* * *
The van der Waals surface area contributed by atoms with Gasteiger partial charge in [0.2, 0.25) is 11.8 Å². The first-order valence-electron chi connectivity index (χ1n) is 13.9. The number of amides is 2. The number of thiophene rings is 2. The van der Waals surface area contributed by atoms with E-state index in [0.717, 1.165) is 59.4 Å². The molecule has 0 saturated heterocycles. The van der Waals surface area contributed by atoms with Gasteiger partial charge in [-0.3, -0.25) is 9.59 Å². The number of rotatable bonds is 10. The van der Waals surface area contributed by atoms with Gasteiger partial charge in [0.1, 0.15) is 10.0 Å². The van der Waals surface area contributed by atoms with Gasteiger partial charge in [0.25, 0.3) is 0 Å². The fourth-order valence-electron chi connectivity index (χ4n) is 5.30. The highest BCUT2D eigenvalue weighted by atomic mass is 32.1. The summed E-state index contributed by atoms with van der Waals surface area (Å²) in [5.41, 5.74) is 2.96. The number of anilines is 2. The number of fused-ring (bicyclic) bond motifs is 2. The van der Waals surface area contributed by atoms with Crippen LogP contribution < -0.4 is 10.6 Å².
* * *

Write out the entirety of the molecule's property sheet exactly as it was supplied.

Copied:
The van der Waals surface area contributed by atoms with Gasteiger partial charge in [0.2, 0.25) is 11.8 Å². The first-order valence-electron chi connectivity index (χ1n) is 13.9. The number of amides is 2. The number of thiophene rings is 2. The van der Waals surface area contributed by atoms with E-state index in [0.717, 1.165) is 59.4 Å². The molecule has 0 saturated heterocycles. The van der Waals surface area contributed by atoms with Gasteiger partial charge in [-0.3, -0.25) is 9.59 Å². The number of rotatable bonds is 10. The van der Waals surface area contributed by atoms with Gasteiger partial charge in [0.1, 0.15) is 10.0 Å². The van der Waals surface area contributed by atoms with Gasteiger partial charge in [0.25, 0.3) is 0 Å². The fourth-order valence-electron chi connectivity index (χ4n) is 5.30. The highest BCUT2D eigenvalue weighted by atomic mass is 32.1. The summed E-state index contributed by atoms with van der Waals surface area (Å²) in [5.41, 5.74) is 2.96. The number of anilines is 2. The number of fused-ring (bicyclic) bond motifs is 2. The van der Waals surface area contributed by atoms with Crippen LogP contribution < -0.4 is 10.6 Å².